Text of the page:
What would Asians do?

I feel the need to comment on a recent article that has been brought to my attention repeatedly from different directions. In this year’s annual Macleans university rankings issue, an article made observations about how certain universities have high population of Asian students. All sides read offense in it somehow. An uproar ensues.

So, let’s begin the deconstruction.

It’s entirely true that some of these universities have racial breakdowns that wouldn’t necessarily be representative of the communities in which the university resides. Well of course, students don’t just attend a school because it’s local, but also for their chosen field of study. Do the “white” kids have different aspirations than “Asian” kids? I would venture to say that, aside from minor cultural background variances introduced on the part of parents, most children who grow up here will have a similar breakdown in terms of career aspirations (barring social and financial factors, which are separate problems entirely and should not be confused with this).

So why would students on an equal financial footing and with the same aspirations seek different schools? There are a few different possibilities here, most notably being the question of entrance grades. The competition for some of the programs at these schools is absolutely fierce. It is, at any rate, the result of a supply and demand based industry, where the students far outweigh the available seats (figuratively, as well as literally) at the so called “good” schools. What makes these schools better? An ideal answer would be that the combination of distinguished professors and other high achiever students create an environment perfect for intensive study. Bullshit. Distinguished professors aren’t necessarily good teachers, and it’s your own hard work that makes you a better student, not somebody else’s. The real problem is that a self-fulfilling prophecy keeps syphoning a lot of the good professors to the same few schools because that’s where all the political money is being spent, while there seems to be a gap in the amount of hard work students are willing to put in that falls roughly along racial lines.

Or does it? Let me tell a story that is particular apt for this discussion because it deals with Asians. In the 1980s, immigrants from Hong Kong and Taiwan made up a significant proportion of the Chinese community in Toronto. As a result, there was a significant demand for Chinese heritage education via night and weekend classes which caused the schools to require preregistration and waiting lists for enrollment. Of course, this education requires hard work (because the children had more homework on top of the regular day school material). By the mid 2000s, these numbers had dwindled, mostly coinciding with changes in the sources of new immigrants, but is there not still a significant Chinese community in Toronto? Are there not children of immigrants who probably should be entering the same programs? (It’s actually slightly more complicated, involving different written languages and politics, but this is the gist of it.)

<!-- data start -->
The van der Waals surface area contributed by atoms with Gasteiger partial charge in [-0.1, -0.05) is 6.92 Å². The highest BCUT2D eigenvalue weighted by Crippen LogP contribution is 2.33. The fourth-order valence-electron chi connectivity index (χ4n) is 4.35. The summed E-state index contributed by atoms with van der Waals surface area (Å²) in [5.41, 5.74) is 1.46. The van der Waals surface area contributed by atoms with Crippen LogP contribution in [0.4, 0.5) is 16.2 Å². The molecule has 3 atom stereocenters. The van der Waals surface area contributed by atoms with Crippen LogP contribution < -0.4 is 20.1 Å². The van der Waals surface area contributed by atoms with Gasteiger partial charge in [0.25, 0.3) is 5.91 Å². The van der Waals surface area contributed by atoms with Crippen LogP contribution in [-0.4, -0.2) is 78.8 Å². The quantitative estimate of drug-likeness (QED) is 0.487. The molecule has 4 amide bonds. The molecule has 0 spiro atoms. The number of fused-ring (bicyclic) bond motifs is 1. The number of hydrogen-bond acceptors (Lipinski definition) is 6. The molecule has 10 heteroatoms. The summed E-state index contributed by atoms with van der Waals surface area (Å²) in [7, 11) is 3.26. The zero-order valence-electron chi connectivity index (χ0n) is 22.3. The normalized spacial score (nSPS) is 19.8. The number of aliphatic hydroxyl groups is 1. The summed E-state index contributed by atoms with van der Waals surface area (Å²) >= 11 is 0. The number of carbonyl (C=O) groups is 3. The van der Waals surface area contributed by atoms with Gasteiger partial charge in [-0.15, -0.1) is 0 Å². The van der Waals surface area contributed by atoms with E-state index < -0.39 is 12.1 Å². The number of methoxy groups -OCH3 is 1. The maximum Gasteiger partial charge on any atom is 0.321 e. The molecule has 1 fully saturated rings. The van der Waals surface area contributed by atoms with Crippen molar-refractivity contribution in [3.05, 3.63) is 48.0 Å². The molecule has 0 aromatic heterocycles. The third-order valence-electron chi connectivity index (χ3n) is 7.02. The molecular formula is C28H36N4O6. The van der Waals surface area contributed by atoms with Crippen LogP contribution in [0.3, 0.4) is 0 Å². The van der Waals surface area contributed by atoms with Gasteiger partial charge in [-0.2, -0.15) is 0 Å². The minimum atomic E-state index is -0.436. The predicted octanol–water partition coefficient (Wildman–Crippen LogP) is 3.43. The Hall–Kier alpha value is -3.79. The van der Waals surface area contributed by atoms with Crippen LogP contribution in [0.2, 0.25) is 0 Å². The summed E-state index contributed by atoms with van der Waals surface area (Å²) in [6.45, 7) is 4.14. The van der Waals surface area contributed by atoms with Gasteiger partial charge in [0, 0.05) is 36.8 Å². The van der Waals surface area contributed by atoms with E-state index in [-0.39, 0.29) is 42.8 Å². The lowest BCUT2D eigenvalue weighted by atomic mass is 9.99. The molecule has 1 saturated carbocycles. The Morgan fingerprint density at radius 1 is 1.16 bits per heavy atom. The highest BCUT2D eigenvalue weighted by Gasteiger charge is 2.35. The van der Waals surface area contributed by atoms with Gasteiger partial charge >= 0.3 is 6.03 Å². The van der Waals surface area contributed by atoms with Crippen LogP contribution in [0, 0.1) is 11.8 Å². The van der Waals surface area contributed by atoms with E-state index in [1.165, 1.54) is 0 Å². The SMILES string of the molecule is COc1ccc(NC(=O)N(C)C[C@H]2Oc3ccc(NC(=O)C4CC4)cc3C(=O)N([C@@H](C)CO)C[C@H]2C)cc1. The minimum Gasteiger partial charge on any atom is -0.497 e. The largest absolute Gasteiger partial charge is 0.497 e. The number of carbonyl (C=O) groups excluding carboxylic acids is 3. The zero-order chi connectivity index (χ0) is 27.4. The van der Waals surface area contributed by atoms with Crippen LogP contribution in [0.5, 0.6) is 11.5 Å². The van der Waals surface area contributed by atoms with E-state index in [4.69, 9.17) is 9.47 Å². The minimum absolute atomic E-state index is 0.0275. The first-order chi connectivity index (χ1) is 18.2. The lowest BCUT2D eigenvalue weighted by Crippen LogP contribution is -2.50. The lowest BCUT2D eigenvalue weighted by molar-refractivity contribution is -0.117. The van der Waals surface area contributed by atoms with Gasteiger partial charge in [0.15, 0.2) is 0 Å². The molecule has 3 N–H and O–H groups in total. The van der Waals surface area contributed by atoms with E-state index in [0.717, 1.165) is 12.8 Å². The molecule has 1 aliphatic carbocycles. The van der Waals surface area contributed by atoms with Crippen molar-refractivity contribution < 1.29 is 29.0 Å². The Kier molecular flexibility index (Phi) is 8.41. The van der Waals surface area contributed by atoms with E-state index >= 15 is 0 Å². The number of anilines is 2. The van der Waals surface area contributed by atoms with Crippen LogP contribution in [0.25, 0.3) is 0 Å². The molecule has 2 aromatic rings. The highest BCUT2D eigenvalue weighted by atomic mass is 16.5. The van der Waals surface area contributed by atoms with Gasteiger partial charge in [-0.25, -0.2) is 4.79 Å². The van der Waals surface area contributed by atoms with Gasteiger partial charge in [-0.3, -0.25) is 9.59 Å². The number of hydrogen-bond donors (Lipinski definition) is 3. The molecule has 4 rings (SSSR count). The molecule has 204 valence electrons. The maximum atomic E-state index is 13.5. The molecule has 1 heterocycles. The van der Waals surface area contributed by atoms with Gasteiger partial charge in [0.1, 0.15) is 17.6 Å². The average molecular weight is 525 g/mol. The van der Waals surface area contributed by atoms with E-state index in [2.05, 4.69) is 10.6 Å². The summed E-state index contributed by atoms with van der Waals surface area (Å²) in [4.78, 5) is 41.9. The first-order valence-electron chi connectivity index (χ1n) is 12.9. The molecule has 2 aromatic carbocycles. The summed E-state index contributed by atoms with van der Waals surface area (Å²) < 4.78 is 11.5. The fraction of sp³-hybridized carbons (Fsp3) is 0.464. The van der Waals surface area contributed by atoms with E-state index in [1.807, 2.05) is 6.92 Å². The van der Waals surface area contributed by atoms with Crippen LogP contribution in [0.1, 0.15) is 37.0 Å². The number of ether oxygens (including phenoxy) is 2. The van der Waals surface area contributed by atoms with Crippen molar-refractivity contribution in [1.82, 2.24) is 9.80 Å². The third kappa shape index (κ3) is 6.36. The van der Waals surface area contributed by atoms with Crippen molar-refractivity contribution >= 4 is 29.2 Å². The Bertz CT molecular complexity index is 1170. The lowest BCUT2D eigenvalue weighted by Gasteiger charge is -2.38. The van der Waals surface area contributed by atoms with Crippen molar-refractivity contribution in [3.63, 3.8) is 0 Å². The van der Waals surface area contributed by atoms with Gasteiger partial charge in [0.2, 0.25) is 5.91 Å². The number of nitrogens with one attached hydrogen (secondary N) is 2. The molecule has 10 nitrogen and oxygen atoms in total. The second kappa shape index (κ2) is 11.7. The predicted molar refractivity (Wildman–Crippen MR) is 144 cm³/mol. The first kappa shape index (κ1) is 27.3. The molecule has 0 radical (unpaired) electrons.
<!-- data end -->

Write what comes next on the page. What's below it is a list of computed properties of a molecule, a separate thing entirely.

There is one personal character trait that can be generalized to all immigrants, and that is the spirit to drop everything that is familiar, travel to a strange new place, and start anew (what revered UW macroeconomics prof Larry Smith would term “animal spirits”). This trait is not necessarily true of non-immigrants. So, while the children of first generation immigrants are forced (and thus accustomed) to really working hard over and beyond the norm, the prevalence of this trait starts petering out by the second generation. So while no one except the First Nations can actually claim to be native (to be even more technical, they once were immigrants too, just a longer time ago), we have lost some of the drive over time as we settled in.

That there is the real underlying problem, that we don’t all instill in the next generation the requisite character traits of working hard, something that all immigrants must deal with because for the time being they will always be climbing an uphill battle to become part of the community.

The racial lines that have been drawn on this issue are artificial. If it wasn’t one immigrant group it would be another. You can go the American way and implement student race quotas, but then all you’re doing is reducing universities from their intended function: from places of higher learning to a “must see” attraction. I want engineers and doctors who care about what they do, not people who went to a certain school because they wanted to experience the life of an undergrad. Incidentally, the undergrad experience is the same no matter which school you attend. I take offence at the thought that somehow Waterloo engineers work hard but don’t play hard too. Damn it, we drink rum straight!

Releasing next year on XBox 360: “Freshman: The University Experience”. Rated M for gratuitous alcohol and stupid pranks.

(The article has declined to consider that the arts and medical faculties at these same schools may have considerably different racial breakdowns than science, math and engineering, and that McGill also ranks in the world’s top science and engineering schools along with UofT and UBC, but for some reason is not too Asian.)

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